Setting aside $50 per month for Toto and Big Sweep can do less damage than whole life never invest, but in your 50s or 60s all of sudden become super interested in investing and go all-in!

Especially when you have not built up your own decades worth of investing battle scars...

It never bodes well when I see people with 50 to 60 years of life experiences still "believe" others are interested to help them get rich...

So used to letting others tell them what to do they have forgotten to pick up wisdom along the way...

AK71 said...


Wisdom comes with age. This is something I never really agree with. ;p

I am glad you also think that a gambling budget of $50 per month is not too damaging. I am not averse to a bit of gambling in life and I made this clear very early in my blogging days: Is gambling a bad thing?

Bad AK! Bad AK!

OK, time to apply some scar removal cream. Ouch.

AK71 said...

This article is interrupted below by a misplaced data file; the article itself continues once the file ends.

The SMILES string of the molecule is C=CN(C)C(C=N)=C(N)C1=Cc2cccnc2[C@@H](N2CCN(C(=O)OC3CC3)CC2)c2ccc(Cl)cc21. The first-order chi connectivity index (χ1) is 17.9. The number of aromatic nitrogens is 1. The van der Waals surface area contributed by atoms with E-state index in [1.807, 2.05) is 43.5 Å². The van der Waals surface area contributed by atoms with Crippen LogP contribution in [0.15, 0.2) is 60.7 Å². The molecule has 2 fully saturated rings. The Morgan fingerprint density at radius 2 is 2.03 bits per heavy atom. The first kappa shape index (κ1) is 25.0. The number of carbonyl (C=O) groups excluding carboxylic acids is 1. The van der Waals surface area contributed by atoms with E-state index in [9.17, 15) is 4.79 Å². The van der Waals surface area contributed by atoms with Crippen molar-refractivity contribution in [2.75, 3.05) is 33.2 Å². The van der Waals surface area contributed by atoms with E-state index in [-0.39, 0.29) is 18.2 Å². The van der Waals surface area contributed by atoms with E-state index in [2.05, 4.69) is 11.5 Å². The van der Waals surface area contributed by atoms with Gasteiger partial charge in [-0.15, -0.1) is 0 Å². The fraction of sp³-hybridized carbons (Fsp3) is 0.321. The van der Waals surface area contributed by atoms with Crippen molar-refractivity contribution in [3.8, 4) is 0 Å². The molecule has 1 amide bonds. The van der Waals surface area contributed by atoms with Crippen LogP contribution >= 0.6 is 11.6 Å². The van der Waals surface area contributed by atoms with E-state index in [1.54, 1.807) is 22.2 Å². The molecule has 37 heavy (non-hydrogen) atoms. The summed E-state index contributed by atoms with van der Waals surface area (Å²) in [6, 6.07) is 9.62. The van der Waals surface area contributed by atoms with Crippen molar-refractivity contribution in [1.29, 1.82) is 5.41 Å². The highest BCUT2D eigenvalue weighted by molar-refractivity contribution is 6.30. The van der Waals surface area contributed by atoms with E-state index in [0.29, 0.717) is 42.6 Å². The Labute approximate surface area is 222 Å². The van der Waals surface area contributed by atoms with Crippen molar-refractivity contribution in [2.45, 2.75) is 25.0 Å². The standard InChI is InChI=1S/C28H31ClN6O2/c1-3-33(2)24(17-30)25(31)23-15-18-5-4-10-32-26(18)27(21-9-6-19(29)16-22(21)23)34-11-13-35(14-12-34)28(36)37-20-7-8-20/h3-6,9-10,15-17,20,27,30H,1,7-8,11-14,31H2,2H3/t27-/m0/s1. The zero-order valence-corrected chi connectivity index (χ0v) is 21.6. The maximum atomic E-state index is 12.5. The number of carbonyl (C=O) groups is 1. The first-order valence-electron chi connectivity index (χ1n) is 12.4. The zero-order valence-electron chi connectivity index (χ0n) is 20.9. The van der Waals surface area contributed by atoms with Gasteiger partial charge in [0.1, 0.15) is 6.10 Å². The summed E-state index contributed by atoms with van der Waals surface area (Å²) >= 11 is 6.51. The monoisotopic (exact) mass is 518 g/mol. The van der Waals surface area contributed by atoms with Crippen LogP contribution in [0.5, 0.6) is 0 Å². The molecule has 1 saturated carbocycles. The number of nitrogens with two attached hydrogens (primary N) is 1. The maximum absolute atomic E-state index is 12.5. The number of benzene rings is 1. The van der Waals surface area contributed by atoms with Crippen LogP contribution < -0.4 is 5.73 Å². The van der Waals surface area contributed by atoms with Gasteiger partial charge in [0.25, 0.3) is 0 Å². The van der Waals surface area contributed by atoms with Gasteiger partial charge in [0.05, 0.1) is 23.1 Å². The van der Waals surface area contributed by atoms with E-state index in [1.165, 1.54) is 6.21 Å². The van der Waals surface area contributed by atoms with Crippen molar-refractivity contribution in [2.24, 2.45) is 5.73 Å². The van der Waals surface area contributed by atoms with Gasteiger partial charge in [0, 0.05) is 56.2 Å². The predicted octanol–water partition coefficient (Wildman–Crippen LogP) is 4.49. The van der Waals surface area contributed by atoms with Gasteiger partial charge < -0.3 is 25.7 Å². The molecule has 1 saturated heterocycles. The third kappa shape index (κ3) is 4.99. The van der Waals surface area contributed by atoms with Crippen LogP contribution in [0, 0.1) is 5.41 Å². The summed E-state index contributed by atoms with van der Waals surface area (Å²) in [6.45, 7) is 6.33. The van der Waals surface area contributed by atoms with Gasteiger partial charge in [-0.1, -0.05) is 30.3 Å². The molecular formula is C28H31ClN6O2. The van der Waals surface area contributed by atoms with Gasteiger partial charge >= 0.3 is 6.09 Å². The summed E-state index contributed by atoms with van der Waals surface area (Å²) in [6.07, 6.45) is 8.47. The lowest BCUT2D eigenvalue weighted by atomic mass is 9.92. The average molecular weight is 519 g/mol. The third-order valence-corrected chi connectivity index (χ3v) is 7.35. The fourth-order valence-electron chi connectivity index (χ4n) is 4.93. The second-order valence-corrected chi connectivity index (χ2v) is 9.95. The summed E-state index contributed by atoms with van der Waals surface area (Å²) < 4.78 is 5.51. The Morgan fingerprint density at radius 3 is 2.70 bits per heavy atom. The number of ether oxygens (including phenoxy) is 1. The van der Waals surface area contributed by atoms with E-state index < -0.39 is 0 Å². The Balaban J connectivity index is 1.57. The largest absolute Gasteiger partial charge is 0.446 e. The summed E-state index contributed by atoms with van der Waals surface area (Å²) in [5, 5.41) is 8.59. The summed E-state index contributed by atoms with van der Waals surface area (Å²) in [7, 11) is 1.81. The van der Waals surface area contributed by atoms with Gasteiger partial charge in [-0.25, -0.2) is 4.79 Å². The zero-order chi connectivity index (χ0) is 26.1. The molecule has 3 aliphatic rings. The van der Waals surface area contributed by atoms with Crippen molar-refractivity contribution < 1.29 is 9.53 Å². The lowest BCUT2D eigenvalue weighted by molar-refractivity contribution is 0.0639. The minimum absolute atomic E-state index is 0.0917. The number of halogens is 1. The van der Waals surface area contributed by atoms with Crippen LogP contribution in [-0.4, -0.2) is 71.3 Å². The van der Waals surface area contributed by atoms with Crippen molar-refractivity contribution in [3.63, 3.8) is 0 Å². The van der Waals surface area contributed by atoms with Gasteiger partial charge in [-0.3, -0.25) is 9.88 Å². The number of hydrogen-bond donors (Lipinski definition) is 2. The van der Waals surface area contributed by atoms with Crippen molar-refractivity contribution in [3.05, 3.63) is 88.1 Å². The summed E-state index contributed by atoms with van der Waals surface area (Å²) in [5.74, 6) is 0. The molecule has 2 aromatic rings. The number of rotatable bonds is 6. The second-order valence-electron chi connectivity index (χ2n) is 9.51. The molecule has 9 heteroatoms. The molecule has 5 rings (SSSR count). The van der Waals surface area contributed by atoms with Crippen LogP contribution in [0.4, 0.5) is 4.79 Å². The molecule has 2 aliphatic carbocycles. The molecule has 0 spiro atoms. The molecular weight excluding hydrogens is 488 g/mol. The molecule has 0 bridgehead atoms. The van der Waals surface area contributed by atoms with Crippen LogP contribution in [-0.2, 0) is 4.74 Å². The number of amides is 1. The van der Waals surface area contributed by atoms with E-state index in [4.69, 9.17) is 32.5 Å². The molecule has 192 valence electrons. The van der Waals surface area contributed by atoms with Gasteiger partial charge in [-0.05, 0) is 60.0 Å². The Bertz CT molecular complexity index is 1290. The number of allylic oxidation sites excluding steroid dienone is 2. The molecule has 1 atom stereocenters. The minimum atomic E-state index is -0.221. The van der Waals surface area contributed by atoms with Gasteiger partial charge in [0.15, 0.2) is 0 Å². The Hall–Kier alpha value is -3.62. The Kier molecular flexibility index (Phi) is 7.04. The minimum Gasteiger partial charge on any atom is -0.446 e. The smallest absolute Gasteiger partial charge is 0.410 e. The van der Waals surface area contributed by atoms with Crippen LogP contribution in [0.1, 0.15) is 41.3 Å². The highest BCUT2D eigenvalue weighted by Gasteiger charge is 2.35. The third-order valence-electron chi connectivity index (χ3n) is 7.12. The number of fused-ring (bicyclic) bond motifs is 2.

Analysts have slashed their growth forecast for Singapore’s economy for 2016 to 1.4 per cent from 1.8 per cent - the third time this year they have cut their forecast, according to a quarterly survey released by the Monetary Authority of Singapore (MAS) on Wednesday (Dec 14).

While in line with the Government's forecast of 1 per cent to 1.5 per cent growth, it would be Singapore's weakest annual growth since 2009.


simplyme said...

Wisdom is neither gained with age nor education. It is gained through experience. The probability of having more meaningful experiences wld increase with age but it's not guaranteed. Some people live their lives in a cocoon/bubble only to see it pop when the cost of it happening is highest. But fear not, our government will happily pump in more social spending (and cut unimportant areas like research, education, defence, etc). You worry? I worry too.